‘I almost died giving birth’ Serena Williams pens powerful essay advocating for Black women
The tennis superstar wants mothers all over the world to have access to quality healthcare
Tennis superstar Serena Williams understands that the level of healthcare her wealth affords her was a large part of the reason why she survived her near-death experience with post-delivery complications.
State of the art equipment and a dedicated team of highly trained medical staff saved Williams’ life. She’s feels fortunate to be alive, but she also wants to help make sure mothers all over the world, regardless of income, can get the life-saving healthcare they deserve.
The 36-year-old penned a powerful essay on CNN highlighting the plight of women not as privileged as she is and demanding global changes in maternal healthcare.
Williams’ Scary Introduction to Motherhood
Williams gave birth to her healthy baby girl Alexis Olympia last September via an emergency C-section. The Grand Slam champion was fine at first, but within 24 hours, a pulmonary embolism was detected. She knew something was wrong before her doctors did and, like many women, was forced to be her own advocate. Williams’ intense coughing undid her C-section sutures. Once doctors went to operate on her, they found a large hematoma in her abdomen. Williams’ harrowing and scary start to motherhood was also documented when doctors had to perform a procedure to prevent blood clots from traveling to her lungs.
Williams knows that the types of complications she experienced could have been fatal for other moms who do not have access to basic healthcare much less the state-of-the-art medical care Williams received.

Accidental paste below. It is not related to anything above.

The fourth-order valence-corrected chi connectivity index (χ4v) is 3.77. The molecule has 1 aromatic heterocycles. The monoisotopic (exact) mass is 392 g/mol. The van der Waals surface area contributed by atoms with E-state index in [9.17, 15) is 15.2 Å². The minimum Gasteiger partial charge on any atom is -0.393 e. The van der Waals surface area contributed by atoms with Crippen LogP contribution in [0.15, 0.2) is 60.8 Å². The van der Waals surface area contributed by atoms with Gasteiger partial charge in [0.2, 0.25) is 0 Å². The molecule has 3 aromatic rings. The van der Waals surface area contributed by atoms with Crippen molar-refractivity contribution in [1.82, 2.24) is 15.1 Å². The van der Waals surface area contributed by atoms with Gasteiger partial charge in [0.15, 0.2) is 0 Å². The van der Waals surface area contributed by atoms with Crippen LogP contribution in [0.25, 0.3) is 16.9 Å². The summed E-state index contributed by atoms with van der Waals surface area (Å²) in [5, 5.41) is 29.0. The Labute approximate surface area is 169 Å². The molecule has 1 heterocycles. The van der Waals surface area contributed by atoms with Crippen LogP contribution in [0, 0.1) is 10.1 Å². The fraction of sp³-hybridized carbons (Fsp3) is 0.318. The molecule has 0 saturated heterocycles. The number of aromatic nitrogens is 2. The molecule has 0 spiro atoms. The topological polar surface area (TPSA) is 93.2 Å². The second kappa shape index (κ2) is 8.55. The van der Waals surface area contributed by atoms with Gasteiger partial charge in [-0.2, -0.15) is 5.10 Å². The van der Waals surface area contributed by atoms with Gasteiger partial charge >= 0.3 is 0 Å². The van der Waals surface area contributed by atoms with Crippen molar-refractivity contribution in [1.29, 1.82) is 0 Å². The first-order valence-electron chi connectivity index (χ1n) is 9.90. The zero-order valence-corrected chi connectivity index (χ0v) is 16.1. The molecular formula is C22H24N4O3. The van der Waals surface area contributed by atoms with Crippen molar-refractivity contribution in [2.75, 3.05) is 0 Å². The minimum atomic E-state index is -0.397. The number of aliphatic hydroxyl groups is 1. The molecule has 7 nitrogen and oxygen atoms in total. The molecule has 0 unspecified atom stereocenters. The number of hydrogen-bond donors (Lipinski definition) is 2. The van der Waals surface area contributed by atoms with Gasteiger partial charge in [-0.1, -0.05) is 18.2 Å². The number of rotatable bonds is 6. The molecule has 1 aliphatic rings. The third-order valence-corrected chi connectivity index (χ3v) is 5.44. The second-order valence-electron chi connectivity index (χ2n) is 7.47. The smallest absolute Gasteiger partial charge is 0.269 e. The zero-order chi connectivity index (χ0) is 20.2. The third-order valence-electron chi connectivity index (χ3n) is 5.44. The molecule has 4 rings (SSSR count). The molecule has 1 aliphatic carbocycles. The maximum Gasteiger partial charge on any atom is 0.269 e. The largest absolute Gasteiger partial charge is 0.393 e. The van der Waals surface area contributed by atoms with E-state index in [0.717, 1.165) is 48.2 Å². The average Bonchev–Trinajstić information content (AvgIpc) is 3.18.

READ MORE: Serena Williams saved her own damn life after giving birth because apparently that’s what black women have to do
Advocating for Improved Maternal Health Worldwide
In her CNN essay, Williams points out that Black women in the United States are three times more likely to die from pregnancy or childbirth-related causes. She also shares stories about women in other countries.
Williams writes: “In Malawi, Mary James walked hours to reach the closest health center while she was in labor. Exhausted, she made it to the facility and gave birth, only to lose her child later that day. She picked a name for him, but he never opened his eyes. He never cried. She kept the name to herself. Sadly, Mary’s nameless son was not the only one. That same day, approximately 2,600 babies died on their first day of life.”
But Williams is not content to just talk about maternal health, she is calling on everyone to do something about it. She advocates for supporting organizations like UNICEF that offer simple solutions on behalf of every mother and newborn. These solutions include recruiting and training more doctors and midwives, guaranteeing clean and functional health facilities, making the top 10 lifesaving drugs and equipment available, and most importantly, empowering adolescent girls to demand quality care.”
Williams ends her essay on a hopeful note, stating that real change is possible with a collective effort.